COVID-19 Pandemic and Employment Relations Reset High on the Agenda of the Saint-Petersburg International Legal Forum

How to save one’s business and comply with obligations before the workers? What changes to the labour law are now possible and acceptable? How to settle the legal and other aspects of remote work? These and other issues were discussed at a special panel of the forum entitled “Resetting Employment Relations. Finding a Balance of Interests between Employers and Employees in the New Reality”. As all events and discussions, this panel was conducted online.

News | 12 April 2020
In his video message, Anton Kotyakov, Minister of Labour and Social Protection of Russia, pointed out that changes faced by the world as a result of the pandemic brought about new labour market challenges, and spurred up the introduction  of new arrangements and tools. It is especially important to discuss today new vectors and development prospects of employment relations.

The discussion involved Vsevolod Vukolov, Deputy Minister of Labour and Social Protection of Russia, Nikolai Gladkov, Secretary of the Federation of Independent Trade Unions of Russia (FNPR), Nina Kuzmina, FNPR Deputy Chairperson, and Marina Moskvina, Managing Director of the Labour Market and Social Partnership Department of the Russian Unions of Industrialists and Entrepreneurs, both members of the Russian Tripartite Commission for Regulation of Social and Labour Relations.

The International Labour Organization was represented by Olga Koulaeva, Director of the ILO Office for Eastern Europe and Central Asia. She discussed in detail the ILO’s assessments and forecasts regarding the pandemic. These indicate that the global economy is facing a crisis likely be the worst in the whole postwar history. With  3.3 billion people employed worldwide, four out of each five have been already affected by full or partial work stoppages. The world’s major economies with the income level above the average expect a work time loss equivalent of 100 million workers in full employment.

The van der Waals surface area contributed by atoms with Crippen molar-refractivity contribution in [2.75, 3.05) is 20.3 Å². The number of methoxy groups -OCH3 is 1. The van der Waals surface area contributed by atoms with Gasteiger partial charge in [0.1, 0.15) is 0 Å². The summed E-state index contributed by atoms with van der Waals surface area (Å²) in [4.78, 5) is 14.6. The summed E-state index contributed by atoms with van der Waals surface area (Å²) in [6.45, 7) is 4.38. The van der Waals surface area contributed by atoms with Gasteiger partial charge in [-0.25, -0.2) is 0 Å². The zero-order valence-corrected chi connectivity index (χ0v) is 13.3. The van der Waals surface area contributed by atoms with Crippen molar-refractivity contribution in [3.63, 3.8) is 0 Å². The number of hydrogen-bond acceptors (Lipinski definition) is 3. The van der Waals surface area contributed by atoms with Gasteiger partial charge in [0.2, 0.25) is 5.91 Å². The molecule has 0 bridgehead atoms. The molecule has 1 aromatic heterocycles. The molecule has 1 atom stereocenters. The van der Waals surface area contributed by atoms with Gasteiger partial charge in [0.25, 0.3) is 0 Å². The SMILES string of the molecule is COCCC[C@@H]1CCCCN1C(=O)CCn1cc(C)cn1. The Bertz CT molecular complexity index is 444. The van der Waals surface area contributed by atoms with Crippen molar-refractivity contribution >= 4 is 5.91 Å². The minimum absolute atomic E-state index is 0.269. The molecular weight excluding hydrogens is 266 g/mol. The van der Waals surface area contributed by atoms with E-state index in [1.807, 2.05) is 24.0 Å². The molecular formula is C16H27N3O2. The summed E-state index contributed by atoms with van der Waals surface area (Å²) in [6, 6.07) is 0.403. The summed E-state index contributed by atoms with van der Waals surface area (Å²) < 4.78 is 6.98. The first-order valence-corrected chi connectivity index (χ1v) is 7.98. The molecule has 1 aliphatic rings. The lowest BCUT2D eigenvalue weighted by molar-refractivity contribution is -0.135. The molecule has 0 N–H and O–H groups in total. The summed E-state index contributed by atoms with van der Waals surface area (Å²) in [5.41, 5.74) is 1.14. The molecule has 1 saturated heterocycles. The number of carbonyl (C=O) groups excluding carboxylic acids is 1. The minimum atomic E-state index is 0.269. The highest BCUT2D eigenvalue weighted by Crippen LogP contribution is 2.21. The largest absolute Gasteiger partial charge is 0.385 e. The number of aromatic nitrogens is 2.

The sectors worst hit by the crisis include hospitality, catering, retail trade, manufacturing, commercial operations and business administration.

Olga Koulaeva specifically discussed the situation of 2 billion informal workers who are practically outside the coverage of the social protection system.
Speaking of the ways to overcome the crisis, the ILO Office Director pointed out that these should involve an extensive set of policies aimed at supporting enterprises, jobs and incomes, ensuring the maximum possible coverage of the social protection system, and maintaining at least partial employment. This should include tax benefits for small and medium businesses in the first place. The second key area is to provide incentives for the economy and demand for workforce, and to support the worst hit sectors. Finally, it is important to ensure occupational safety and health of workers including those working remotely.

In this regard, Olga Koulaeva underlined the importance of social dialogue. As follows from the experience of other crises, it was through the social dialogue that solutions were found to keep afloat both businesses and workers’ incomes.

Speaking of the support available from the International Labour Organization, Olga Koulaeva said, in particular, that the ILO website offers a database of policies currently pursued by almost all countries worldwide. The ILO is prepared to provide support to develop the appropriate policies, she said in conclusion.